Showing posts with label masuda. Show all posts
Showing posts with label masuda. Show all posts

Sunday, February 23, 2014

Torii Tunnels


Lines of red torii placed so close together they form a tunnel are a common sight throughout Japan. The most famous and most photographed are at the Fushimi Inari Shrine near Kyoto, but smaller versions can be found all over at shrines and temples.


They are usually made of wood, occasionally steel, but more often nowadays plastic pipe is being used. Each torii will have been paid for by a donation, and the name of the donor is usually written on each, similar to how some shrines will have lines of more expensive stone lanterns.


The top photo is from the Inari Shrine in the grounds of Suwa Shrine, Nagasaki. The second photo is at Tadaji Temple in Hamada. The third is a small Inari hokora near Kokura Castle.


The photo above is an Inari shrine in the grounds of the Hitomaro Shrine in Masuda.


If the Inari shrine is on a hillside, like at Fushimi, then the torii tunnels will switchback up the hillside like the photo above taken at the Taikodani Inari Shrine in Tsuwano.

Saturday, June 25, 2011

Manhole Fish


This is the manhole cover for Nishinoshima, one of the islands that make up the Oki Islands. I know a squid is not a fish, but its close enough.

A walk from Tsuwano to Masuda 7164

Masuda down in the southwest of Shimane has the Takatsu River and I'm guessing these are carp.


This is from Taki Town up in Izumo and its hard to tell from the design exactly which fish it is meant to be, could be flying fish or it could be an Orca.


Fukuura is a village on the Shimane Peninsular and now a part of Mihonoseki. The fish is probably a Sea Bream (tai) as Kotoshironushi, popularly known as Ebisu, used to enjoy fishing for Tai here.


The draincover for Mihonoseki also features the Tai.


Another one from Masuda, and these look like Ayu, called Sweetfish in English. The Takatsu River is a popular place fro Ayu fishing.


Not sure which town this belongs to, but it was on the banks of the Shimanto River in Ehime, Shikoku. They might also be Ayu.

Thursday, March 26, 2009

Big Roof Wide


I've been going down to Masuda a lot recently so I took the opportunity to revisit Grand Toit with a wide-angle lens.


Grand Toit, from the French for "Big Roof" is the unofficial name of the Shimane Arts center, so named because the building is clad in locally produced kawara, rooftiles.


Opened in 2005 and designed by Naito Hiroshi, I must admit that the building has grown on me. The light inside, and the space of the internal pool are very nice, though the overall form of the building from a distance is still not appealing to me.


This time I paid to go in and see an exhibition in the main gallery, but as yet I have not been inside the auditorium.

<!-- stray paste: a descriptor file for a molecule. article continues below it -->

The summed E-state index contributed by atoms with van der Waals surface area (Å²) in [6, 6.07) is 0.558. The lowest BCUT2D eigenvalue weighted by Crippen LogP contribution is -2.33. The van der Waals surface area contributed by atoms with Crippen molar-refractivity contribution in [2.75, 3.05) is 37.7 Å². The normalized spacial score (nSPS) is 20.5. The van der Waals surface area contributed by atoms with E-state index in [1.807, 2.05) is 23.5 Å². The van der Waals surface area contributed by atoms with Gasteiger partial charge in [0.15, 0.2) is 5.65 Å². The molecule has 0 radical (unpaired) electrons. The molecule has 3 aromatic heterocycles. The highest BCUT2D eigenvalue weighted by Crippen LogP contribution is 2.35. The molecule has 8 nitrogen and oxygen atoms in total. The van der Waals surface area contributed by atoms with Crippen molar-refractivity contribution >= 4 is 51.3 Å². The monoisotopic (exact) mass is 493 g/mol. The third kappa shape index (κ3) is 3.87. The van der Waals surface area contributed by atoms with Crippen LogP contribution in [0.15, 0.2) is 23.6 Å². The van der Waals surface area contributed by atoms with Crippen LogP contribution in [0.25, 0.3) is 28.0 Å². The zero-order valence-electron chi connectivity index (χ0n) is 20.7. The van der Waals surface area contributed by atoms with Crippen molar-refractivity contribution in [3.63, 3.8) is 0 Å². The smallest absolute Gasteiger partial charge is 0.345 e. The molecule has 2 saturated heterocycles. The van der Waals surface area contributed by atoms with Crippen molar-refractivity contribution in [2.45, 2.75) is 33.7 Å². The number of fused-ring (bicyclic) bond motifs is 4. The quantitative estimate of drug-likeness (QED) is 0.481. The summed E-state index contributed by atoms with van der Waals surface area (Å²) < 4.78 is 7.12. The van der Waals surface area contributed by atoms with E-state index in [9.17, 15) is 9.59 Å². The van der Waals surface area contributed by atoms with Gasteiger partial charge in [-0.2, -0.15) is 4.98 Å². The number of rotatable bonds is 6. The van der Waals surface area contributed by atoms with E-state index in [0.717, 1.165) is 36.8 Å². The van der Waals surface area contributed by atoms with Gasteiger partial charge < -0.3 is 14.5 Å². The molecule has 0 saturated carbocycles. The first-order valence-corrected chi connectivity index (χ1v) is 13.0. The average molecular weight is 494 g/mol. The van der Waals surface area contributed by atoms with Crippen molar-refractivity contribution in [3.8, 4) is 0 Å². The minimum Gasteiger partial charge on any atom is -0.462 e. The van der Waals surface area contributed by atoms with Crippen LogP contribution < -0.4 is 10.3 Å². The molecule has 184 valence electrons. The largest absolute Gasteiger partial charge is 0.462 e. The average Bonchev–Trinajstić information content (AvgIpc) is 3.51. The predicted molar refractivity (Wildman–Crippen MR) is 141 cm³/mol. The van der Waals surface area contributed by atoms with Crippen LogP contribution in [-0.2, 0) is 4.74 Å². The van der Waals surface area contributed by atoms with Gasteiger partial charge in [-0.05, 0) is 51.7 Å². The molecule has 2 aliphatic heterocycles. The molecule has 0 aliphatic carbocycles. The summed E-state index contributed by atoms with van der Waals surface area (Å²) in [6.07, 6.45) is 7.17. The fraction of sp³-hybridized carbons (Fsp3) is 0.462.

My favorite aspect of the building though is the highly polished wooden floor and its reflections. I'll post more of those shots later.


For more posts on Grand Toit click here


Sunday, August 10, 2008

Grand Toit (inside part 2)

A walk from Tsuwano to Masuda 7218

The inside of Shimane Arts center in Masuda, known as Grand Toit, has always fascinated me each time I visit.

An evening in Masuda 1272

The floors and walls are of highly-polished wood, so that with the changes in light due to the passing of the seasons, the time of day, and the weather, create an everchanging display of reflections.
An evening in Masuda 1286

Tuesday, August 5, 2008

Grand Toit (Inside.)


The Shimane Arts Center, known as "Grand Toit" was designed by Naito Hiroshi and opened in 2005. Located in Masuda, at the western end of Iwami, the building is built around a courtyard with a shallow reflecting pool. There is probably a correct architectural name for such a feature, but I don't know it.

Coming soon 16!!!!!

Pictures of the outside of the building can be seen here

An evening in Masuda 1292

The reflections of the buildings tiles with the tiles under the water makes for some interesting effects.

An evening in Masuda 1298

At night a whole new universe of reflections comes alive!

Monday, July 28, 2008

Grand Toit (outside)

A walk from Tsuwano to Masuda 7203

The Shimane Arts Center in Masuda combines galleries and performance spaces. Opened in 2005, and designed by Naito Hiroshi, the rectilinear boxes of the design is unusual in being clad by more than 250,000 rooftiles, hence the building is commonly known as Grand Toit, from the french for big roof.

An evening in Masuda 1290

The rooftiles were made up the coast at Gotsu in the reddish-brown color typical of the region.


Externally the design is not particularly noteworthy, but inside is spectacular.

See photos inside Grand Toit here